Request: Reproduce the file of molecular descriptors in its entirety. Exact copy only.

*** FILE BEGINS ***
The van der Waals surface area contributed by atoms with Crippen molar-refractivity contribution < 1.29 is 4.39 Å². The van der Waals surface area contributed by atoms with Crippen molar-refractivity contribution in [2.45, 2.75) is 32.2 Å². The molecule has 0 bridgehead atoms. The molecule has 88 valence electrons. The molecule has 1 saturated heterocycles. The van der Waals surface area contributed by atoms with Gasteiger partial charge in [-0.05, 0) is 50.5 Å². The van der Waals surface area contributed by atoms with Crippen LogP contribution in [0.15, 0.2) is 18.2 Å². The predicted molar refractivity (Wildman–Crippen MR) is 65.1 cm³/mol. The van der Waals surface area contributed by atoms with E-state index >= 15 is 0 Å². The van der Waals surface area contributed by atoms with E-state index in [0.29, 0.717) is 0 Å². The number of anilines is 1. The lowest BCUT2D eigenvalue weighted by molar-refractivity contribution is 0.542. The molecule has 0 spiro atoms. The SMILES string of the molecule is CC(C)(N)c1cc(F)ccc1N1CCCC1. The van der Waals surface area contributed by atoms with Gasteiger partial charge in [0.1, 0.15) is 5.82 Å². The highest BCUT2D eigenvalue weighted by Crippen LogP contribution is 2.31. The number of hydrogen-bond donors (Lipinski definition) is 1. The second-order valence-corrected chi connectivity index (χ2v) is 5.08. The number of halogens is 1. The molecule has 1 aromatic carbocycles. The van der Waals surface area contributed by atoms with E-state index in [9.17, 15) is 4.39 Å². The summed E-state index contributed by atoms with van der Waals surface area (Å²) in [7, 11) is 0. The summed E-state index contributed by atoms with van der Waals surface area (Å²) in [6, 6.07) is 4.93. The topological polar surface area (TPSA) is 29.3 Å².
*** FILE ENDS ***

The van der Waals surface area contributed by atoms with Crippen molar-refractivity contribution < 1.29 is 4.39 Å². The van der Waals surface area contributed by atoms with Crippen molar-refractivity contribution in [2.45, 2.75) is 32.2 Å². The molecule has 0 bridgehead atoms. The molecule has 88 valence electrons. The molecule has 1 saturated heterocycles. The van der Waals surface area contributed by atoms with Gasteiger partial charge in [-0.05, 0) is 50.5 Å². The van der Waals surface area contributed by atoms with Crippen LogP contribution in [0.15, 0.2) is 18.2 Å². The predicted molar refractivity (Wildman–Crippen MR) is 65.1 cm³/mol. The van der Waals surface area contributed by atoms with E-state index >= 15 is 0 Å². The van der Waals surface area contributed by atoms with E-state index in [0.29, 0.717) is 0 Å². The number of anilines is 1. The lowest BCUT2D eigenvalue weighted by molar-refractivity contribution is 0.542. The molecule has 0 spiro atoms. The SMILES string of the molecule is CC(C)(N)c1cc(F)ccc1N1CCCC1. The van der Waals surface area contributed by atoms with Gasteiger partial charge in [0.1, 0.15) is 5.82 Å². The highest BCUT2D eigenvalue weighted by Crippen LogP contribution is 2.31. The number of hydrogen-bond donors (Lipinski definition) is 1. The second-order valence-corrected chi connectivity index (χ2v) is 5.08. The number of halogens is 1. The molecule has 1 aromatic carbocycles. The van der Waals surface area contributed by atoms with E-state index in [9.17, 15) is 4.39 Å². The summed E-state index contributed by atoms with van der Waals surface area (Å²) in [7, 11) is 0. The summed E-state index contributed by atoms with van der Waals surface area (Å²) in [6, 6.07) is 4.93. The topological polar surface area (TPSA) is 29.3 Å².